FIG. 14 illustrates geometric terms as defined in relation to a pull-type heart stabilizer, such as heart stabilizer tool 120, which, in general terms has three major components, the body contacting member in the nature of stabilizer hand 122, single point control manipulating handle 124, and shaft 126, also referred to as the second articulation rod. As illustrated, stabilizer hand 122 is a pull type stabilizer, or contacting means, that may tend to be suited for posterior artery revascularization on a beating heart, as described below. A pull-type stabilizer is so named because, in addition to any moment it may transmit, in operation, shaft 126 will tend to be in tension, exerting a force to pull handle 124 against, for example, a portion of the heart. A steep angled pull handle will tend to have a greater proportion of its load in tension than a cantilever-like shallow angled pull-type handle. A handle of this type will tend to extend away from the target artery in a direction that is generally rearwardly of the target artery surface of the heart. This may tend to enhance surgical access to the arterial window, by leaving the working access view of the arterial window unobstructed. It may also tend to permit a surgeon to obtain access to a lower side, or posterior portion of the heart.
With reference to FIG. 14, the force from the beating heart on the contacting member FCOT, imposes a moment MCOT about the centerline CL of, for example, shaft 126. The design of the single point control handle is preferably in a diametrically opposite configuration and complex angle about the centerline of shaft 126, to the contacting member. Through the manipulation handle, the surgeon may tend to be able to sense and react to the forces of the beating heart with RSPC and moment MSPC. While the elbow joint is still loose, or not fully tightened past its first tightening level, the force the surgeon feels is also a function of the bias H2 during the specific surgical set-up. When the elbow joint is fully tightened to its second level of tightness, the reaction to FCOT imposed at hand 122 will include a moment MSO at the spherical clamp or elbow joint, having one moment component about an axis perpendicular to CL resulting from the product of FCOT and a moment arm of length, or bias, H2. The moment at the elbow joint will also include a moment component due to FCOT taken at a moment arm corresponding to the eccentricity, H3, of force from centerline CL of shaft 126. Thirdly, when clamped tight, the elbow joint will exert a reaction force of FR equal in magnitude to of FCOT, and opposite in direction. The longitudinal moment arm from the fulcrum at the elbow joint to the handle is notionally indicated as H4. The eccentricity of the handle is notionally indicated as H5. For more manipulation control, larger ratios of H4 to H2, and H5 to H3 are preferred. The ratio of H4 to H2 can be adjusted by the surgeon; the ratio of H5 to H3 is fixed by the geometry of the device. The moment arms are notional in the sense that the center of force in each case is taken to be representative of a force distribution either by a body part, such as the heart over the contact surface generally, or by the force of surgeon's hand spread over a significant area of the surface of the handle.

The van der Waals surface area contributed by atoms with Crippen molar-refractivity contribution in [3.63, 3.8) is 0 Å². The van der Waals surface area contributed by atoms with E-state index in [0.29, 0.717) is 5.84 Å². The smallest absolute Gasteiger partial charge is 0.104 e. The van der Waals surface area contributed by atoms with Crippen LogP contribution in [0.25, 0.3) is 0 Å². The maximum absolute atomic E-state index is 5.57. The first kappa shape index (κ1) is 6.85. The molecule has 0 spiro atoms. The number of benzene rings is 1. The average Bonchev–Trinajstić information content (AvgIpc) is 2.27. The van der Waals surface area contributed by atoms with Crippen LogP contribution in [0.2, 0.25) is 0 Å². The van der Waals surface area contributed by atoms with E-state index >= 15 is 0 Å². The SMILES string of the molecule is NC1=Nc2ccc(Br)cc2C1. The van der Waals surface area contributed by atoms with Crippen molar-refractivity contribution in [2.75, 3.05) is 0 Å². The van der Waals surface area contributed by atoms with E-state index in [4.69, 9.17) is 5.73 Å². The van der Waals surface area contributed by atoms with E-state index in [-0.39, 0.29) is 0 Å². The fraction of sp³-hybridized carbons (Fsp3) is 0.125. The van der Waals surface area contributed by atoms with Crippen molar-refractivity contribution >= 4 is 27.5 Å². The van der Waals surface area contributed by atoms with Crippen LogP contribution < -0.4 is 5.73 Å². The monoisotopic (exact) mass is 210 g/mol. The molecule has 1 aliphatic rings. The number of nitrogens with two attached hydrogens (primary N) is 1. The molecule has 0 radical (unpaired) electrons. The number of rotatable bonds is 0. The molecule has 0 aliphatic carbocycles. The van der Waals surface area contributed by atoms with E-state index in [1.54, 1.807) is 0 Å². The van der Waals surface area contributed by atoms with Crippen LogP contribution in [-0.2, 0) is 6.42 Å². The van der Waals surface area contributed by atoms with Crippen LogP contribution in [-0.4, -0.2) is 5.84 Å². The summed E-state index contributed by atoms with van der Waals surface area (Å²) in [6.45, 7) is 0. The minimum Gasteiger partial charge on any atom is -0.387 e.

Considering handle 124 as representative, the handle itself is welded to proximal end of shaft 126 and has a flared body 320 whose notional centerline 322 is deflected at a skewed angle θ1 from centerline CL, such that an eccentric moment can be exerted through handle 124, as discussed above. Body 320 has a first face 324 and a generally oppositely facing second face 326 (shown by a hidden arrow) such that a surgeon's thumb and fingers can engage opposite faces and thus manipulate the tool. Although face 324 is shown to be generally planar, this need not be the case.